Coming into college, I was exceptionally worried about gaining that notorious "freshman 15."

In high school, I always reverted to being a relatively poor eater as I napped after my numerous fried chicken sandwiches from Chick-Fil-A and indulged on convenient but unhealthy afterschool snack options on multiple occasions. I always felt a slightly guilty feeling after eating what I did, perhaps due to my past experiences with food shaming and bullying for my weight or maybe because what I was eating wasn't good for my body or my mindset.

I had many friends and other acquaintances that had adopted vegan and vegetarian lifestyles throughout the years. It was fascinating to see the plethora of options available to them including almond milks, kombuchas, and probiotics, vegan cheese, vegan eggs, meat substitutes, nutritional yeast, etc. I loved how informed my colleagues were about their health, the environment, and the truth behind where our food comes from. I desired to stabilize an efficient diet for myself that would withstand hours of energy for classes, workouts, and walking around Tallahassee without a car, without all of the extra supplemental caffeine provided by my Redbull.

It was extremely hard cutting out meat entirely as Italian heritage thick runs through my blood and my plate. Saying "no" to nonna's fried chicken cutlets, chicken parmigiana, and penne al la vodka with pancetta was a disgrace. I needed to give this lifestyle change a shot in order to give myself the nourishment I desperately needed. After only a few weeks of making myself fun, plant-based recipes and of course, dealing with some mishaps on the way, I eventually got the hang of this healthy eating thing! After all, I lost 15 pounds and felt like a little ray of sunshine walking on Florida State University's campus. I was able to connect with friends from both my dorm room at Gilchrist and the classroom that were also on this vegan and vegetarian college journey with me and that support was essential for my success.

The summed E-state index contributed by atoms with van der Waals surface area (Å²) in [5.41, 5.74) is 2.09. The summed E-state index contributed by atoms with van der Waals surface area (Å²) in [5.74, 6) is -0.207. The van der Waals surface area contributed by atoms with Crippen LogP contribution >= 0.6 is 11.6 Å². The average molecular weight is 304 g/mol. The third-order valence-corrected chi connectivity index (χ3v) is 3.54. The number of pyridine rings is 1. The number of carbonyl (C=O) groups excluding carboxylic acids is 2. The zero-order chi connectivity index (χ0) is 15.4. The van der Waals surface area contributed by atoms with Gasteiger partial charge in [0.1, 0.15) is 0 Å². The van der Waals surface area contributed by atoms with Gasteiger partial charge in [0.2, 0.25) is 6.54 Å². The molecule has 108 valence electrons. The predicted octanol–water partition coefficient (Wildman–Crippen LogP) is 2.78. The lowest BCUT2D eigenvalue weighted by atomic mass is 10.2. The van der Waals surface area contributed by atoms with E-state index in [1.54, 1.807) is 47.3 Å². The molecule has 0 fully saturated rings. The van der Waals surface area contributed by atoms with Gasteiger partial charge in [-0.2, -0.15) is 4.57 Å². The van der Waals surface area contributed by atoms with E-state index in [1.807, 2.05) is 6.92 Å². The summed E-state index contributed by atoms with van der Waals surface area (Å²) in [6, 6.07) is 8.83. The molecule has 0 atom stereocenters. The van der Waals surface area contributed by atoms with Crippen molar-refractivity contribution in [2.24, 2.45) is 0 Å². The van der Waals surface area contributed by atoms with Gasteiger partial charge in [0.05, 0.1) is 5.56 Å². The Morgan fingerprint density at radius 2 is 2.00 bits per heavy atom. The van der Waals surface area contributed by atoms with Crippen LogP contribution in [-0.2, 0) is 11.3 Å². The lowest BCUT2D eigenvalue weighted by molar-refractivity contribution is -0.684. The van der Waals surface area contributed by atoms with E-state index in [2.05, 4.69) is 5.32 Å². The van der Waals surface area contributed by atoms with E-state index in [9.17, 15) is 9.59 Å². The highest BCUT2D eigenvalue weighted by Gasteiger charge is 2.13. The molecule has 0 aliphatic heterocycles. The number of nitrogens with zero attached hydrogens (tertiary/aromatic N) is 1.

After a year of solid vegetarianism, I strayed to my moderate meat intake and eventually gained back the weight I had kept off. However, about a week ago on June 18, 2018, I pledged never to eat meat again. Throughout my journey with eating less meat and more plant nutritious items, I hoped to break the stigma regarding vegetarian and vegan lifestyles. No people, we do not just eat grass and inhale air.

I made a Tofurky roast for Thanksgiving 2017 and was actually ridiculed via Snapchat for not being "American" because I chose to not eat a real turkey. I'm not the kind of girl to hound animal activism, environmental sustainability, or vegetarianism/veganism down your throat, so if you read this and don't feel intrigued to try something new, that is totally up to you, your diet is not a problem to me. However, I think it is so utterly important to try new things and give it a chance because how will you ever know unless you try! Even if you just have one meatless Monday, you will cut your overall carbon footprint by 20% and will save nearly 133 gallons of water with each meatless meal you savor. I have gathered a list of overall advice and tips for people considering trying a day of meatless loving or even better, a potential lifestyle of plant-based bliss.

First of all, do you want to try vegetarianism or veganism? Do you know the difference?